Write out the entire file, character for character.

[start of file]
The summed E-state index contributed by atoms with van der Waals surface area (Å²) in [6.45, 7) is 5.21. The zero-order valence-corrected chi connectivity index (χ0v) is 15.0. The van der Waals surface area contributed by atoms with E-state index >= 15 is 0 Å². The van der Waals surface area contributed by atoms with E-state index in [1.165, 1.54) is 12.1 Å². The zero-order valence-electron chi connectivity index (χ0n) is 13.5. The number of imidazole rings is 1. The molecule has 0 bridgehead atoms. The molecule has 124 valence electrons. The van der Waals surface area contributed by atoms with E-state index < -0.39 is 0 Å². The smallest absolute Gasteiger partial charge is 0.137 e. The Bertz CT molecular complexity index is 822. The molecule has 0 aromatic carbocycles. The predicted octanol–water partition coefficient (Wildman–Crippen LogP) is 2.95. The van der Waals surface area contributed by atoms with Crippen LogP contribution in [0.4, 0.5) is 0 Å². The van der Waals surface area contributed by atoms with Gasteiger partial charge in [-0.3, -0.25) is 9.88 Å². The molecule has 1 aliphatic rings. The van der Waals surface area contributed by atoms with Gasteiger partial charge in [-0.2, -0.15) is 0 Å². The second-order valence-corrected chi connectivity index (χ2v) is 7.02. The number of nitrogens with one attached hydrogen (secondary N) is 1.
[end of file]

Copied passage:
The summed E-state index contributed by atoms with van der Waals surface area (Å²) in [6.45, 7) is 5.21. The zero-order valence-corrected chi connectivity index (χ0v) is 15.0. The van der Waals surface area contributed by atoms with E-state index >= 15 is 0 Å². The van der Waals surface area contributed by atoms with E-state index in [1.165, 1.54) is 12.1 Å². The zero-order valence-electron chi connectivity index (χ0n) is 13.5. The number of imidazole rings is 1. The molecule has 0 bridgehead atoms. The molecule has 124 valence electrons. The van der Waals surface area contributed by atoms with E-state index < -0.39 is 0 Å². The smallest absolute Gasteiger partial charge is 0.137 e. The Bertz CT molecular complexity index is 822. The molecule has 0 aromatic carbocycles. The predicted octanol–water partition coefficient (Wildman–Crippen LogP) is 2.95. The van der Waals surface area contributed by atoms with Crippen LogP contribution in [0.4, 0.5) is 0 Å². The van der Waals surface area contributed by atoms with Gasteiger partial charge in [-0.3, -0.25) is 9.88 Å². The molecule has 1 aliphatic rings. The van der Waals surface area contributed by atoms with Gasteiger partial charge in [-0.2, -0.15) is 0 Å². The second-order valence-corrected chi connectivity index (χ2v) is 7.02. The number of nitrogens with one attached hydrogen (secondary N) is 1.